How common is Rett syndrome?
Rett syndrome is a rare, severe neurological disorder that affects mostly girls. Please discuss with your doctor for further information.
What are the symptoms of Rett syndrome?
The common symptoms of Rett syndrome are:
- Slowed growth. Brain growth slows after birth. Smaller than normal head size (microcephaly) is usually the first sign that a child has Rett syndrome. As children get older, delayed growth in other parts of the body becomes evident.
- Loss of normal movement and coordination. The first signs often include reduced hand control and a decreasing ability to crawl or walk normally. At first, this loss of abilities occurs rapidly and then it continues more gradually. Eventually muscles become weak or may become rigid or spastic with abnormal movement and positioning.
- Loss of communication abilities. Children with Rett syndrome typically begin to lose the ability to speak, to make eye contact and to communicate in other ways. They may become disinterested in other people, toys and their surroundings. Some children have rapid changes, such as a sudden loss of speech. Over time, most children gradually regain eye contact and develop nonverbal communication skills.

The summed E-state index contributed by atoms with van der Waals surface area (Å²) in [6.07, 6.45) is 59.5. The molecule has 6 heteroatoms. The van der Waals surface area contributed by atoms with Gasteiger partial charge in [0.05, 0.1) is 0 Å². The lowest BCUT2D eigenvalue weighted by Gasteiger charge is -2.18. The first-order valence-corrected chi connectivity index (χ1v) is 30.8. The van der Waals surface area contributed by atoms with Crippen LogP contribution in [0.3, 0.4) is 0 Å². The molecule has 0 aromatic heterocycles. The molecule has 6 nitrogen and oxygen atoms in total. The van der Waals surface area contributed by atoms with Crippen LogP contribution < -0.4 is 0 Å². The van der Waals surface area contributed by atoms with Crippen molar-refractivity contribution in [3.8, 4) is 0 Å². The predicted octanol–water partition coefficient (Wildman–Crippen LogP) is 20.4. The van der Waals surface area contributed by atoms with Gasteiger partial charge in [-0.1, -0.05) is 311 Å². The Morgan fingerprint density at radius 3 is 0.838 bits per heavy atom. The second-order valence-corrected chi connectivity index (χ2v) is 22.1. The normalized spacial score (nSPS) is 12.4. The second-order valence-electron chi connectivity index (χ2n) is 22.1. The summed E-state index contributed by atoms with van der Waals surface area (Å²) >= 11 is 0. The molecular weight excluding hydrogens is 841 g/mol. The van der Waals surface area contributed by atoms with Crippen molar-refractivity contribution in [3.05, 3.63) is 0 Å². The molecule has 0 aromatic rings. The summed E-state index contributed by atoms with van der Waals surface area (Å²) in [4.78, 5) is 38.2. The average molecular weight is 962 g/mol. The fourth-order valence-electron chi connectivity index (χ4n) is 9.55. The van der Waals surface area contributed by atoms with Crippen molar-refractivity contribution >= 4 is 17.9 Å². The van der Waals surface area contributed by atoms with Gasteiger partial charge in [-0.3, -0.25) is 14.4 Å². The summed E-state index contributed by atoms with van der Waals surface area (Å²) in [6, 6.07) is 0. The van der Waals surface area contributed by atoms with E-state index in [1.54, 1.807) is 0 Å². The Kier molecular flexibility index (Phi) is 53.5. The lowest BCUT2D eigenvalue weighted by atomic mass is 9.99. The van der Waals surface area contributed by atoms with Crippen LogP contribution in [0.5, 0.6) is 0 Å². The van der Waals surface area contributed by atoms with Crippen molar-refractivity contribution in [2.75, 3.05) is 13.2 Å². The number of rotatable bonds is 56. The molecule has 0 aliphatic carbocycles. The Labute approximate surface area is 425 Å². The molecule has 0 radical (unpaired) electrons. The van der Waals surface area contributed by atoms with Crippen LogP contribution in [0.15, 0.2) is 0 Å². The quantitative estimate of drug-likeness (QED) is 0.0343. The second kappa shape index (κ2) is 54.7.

- Abnormal hand movements. Children with Rett syndrome typically develop repetitive, purposeless hand movements that may differ for each person. Hand movements may include hand wringing, squeezing, clapping, tapping or rubbing.
- Unusual eye movements. Children with Rett syndrome tend to have unusual eye movements, such as intense staring, blinking, crossed eyes or closing one eye at a time.
- Breathing problems. These include breath-holding, abnormally rapid breathing (hyperventilation), forceful exhalation of air or saliva, and swallowing air. These problems tend to occur during waking hours, but not during sleep.
- Agitation and irritability. Children with Rett syndrome become increasingly agitated and irritable as they get older. Periods of crying or screaming may begin suddenly, for no apparent reason, and last for hours.